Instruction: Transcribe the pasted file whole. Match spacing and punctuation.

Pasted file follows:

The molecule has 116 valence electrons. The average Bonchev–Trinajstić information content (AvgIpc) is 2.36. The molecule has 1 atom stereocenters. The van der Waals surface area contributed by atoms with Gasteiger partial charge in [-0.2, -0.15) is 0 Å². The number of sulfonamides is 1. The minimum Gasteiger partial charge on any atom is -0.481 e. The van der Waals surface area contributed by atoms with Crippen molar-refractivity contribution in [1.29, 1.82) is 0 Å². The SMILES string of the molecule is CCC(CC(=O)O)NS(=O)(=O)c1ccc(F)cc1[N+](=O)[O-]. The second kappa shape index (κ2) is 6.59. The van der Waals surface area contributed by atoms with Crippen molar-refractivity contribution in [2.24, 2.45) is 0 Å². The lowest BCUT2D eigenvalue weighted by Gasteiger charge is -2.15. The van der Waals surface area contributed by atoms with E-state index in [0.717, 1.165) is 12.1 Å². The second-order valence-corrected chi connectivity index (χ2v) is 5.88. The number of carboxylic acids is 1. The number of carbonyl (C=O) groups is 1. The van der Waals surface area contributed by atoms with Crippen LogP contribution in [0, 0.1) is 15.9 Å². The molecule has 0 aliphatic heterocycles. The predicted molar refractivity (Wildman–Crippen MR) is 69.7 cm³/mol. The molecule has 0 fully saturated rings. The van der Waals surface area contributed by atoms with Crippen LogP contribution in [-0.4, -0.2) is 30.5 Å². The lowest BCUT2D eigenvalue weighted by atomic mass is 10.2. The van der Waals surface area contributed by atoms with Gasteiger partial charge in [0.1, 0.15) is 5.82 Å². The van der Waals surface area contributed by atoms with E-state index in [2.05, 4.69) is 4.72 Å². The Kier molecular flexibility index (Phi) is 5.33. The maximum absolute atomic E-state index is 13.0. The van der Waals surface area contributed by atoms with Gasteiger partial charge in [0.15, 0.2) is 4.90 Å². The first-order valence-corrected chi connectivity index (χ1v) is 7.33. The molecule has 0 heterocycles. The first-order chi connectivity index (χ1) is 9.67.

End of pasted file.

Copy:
The molecule has 116 valence electrons. The average Bonchev–Trinajstić information content (AvgIpc) is 2.36. The molecule has 1 atom stereocenters. The van der Waals surface area contributed by atoms with Gasteiger partial charge in [-0.2, -0.15) is 0 Å². The number of sulfonamides is 1. The minimum Gasteiger partial charge on any atom is -0.481 e. The van der Waals surface area contributed by atoms with Crippen molar-refractivity contribution in [1.29, 1.82) is 0 Å². The SMILES string of the molecule is CCC(CC(=O)O)NS(=O)(=O)c1ccc(F)cc1[N+](=O)[O-]. The second kappa shape index (κ2) is 6.59. The van der Waals surface area contributed by atoms with Crippen molar-refractivity contribution in [2.24, 2.45) is 0 Å². The lowest BCUT2D eigenvalue weighted by Gasteiger charge is -2.15. The van der Waals surface area contributed by atoms with E-state index in [0.717, 1.165) is 12.1 Å². The second-order valence-corrected chi connectivity index (χ2v) is 5.88. The number of carboxylic acids is 1. The number of carbonyl (C=O) groups is 1. The van der Waals surface area contributed by atoms with Crippen LogP contribution in [0, 0.1) is 15.9 Å². The molecule has 0 aliphatic heterocycles. The predicted molar refractivity (Wildman–Crippen MR) is 69.7 cm³/mol. The molecule has 0 fully saturated rings. The van der Waals surface area contributed by atoms with Crippen LogP contribution in [-0.4, -0.2) is 30.5 Å². The lowest BCUT2D eigenvalue weighted by atomic mass is 10.2. The van der Waals surface area contributed by atoms with Gasteiger partial charge in [0.1, 0.15) is 5.82 Å². The van der Waals surface area contributed by atoms with E-state index in [2.05, 4.69) is 4.72 Å². The Kier molecular flexibility index (Phi) is 5.33. The maximum absolute atomic E-state index is 13.0. The van der Waals surface area contributed by atoms with Gasteiger partial charge in [0.15, 0.2) is 4.90 Å². The first-order valence-corrected chi connectivity index (χ1v) is 7.33. The molecule has 0 heterocycles. The first-order chi connectivity index (χ1) is 9.67.